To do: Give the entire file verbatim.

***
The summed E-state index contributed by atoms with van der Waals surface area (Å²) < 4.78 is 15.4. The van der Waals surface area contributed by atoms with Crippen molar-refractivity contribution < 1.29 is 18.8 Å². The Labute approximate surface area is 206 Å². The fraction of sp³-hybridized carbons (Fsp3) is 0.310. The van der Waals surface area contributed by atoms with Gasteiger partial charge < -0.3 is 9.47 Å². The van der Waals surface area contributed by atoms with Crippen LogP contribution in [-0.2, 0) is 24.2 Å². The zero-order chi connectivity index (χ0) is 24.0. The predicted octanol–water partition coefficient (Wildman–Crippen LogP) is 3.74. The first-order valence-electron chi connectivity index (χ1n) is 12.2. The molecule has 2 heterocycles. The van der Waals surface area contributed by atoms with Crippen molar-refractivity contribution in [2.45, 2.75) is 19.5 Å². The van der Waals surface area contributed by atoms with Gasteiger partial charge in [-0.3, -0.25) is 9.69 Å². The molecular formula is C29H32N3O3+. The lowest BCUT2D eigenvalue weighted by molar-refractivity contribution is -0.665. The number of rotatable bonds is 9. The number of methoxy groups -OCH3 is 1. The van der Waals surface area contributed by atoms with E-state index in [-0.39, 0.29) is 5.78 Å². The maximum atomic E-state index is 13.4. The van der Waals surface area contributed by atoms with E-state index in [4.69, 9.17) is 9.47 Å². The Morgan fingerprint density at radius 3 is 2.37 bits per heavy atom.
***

The summed E-state index contributed by atoms with van der Waals surface area (Å²) < 4.78 is 15.4. The van der Waals surface area contributed by atoms with Crippen molar-refractivity contribution < 1.29 is 18.8 Å². The Labute approximate surface area is 206 Å². The fraction of sp³-hybridized carbons (Fsp3) is 0.310. The van der Waals surface area contributed by atoms with Gasteiger partial charge < -0.3 is 9.47 Å². The van der Waals surface area contributed by atoms with Crippen LogP contribution in [-0.2, 0) is 24.2 Å². The zero-order chi connectivity index (χ0) is 24.0. The predicted octanol–water partition coefficient (Wildman–Crippen LogP) is 3.74. The first-order valence-electron chi connectivity index (χ1n) is 12.2. The molecule has 2 heterocycles. The van der Waals surface area contributed by atoms with Crippen molar-refractivity contribution in [2.45, 2.75) is 19.5 Å². The van der Waals surface area contributed by atoms with Gasteiger partial charge in [-0.3, -0.25) is 9.69 Å². The molecular formula is C29H32N3O3+. The lowest BCUT2D eigenvalue weighted by molar-refractivity contribution is -0.665. The number of rotatable bonds is 9. The number of methoxy groups -OCH3 is 1. The van der Waals surface area contributed by atoms with E-state index in [-0.39, 0.29) is 5.78 Å². The maximum atomic E-state index is 13.4. The van der Waals surface area contributed by atoms with E-state index in [4.69, 9.17) is 9.47 Å². The Morgan fingerprint density at radius 3 is 2.37 bits per heavy atom.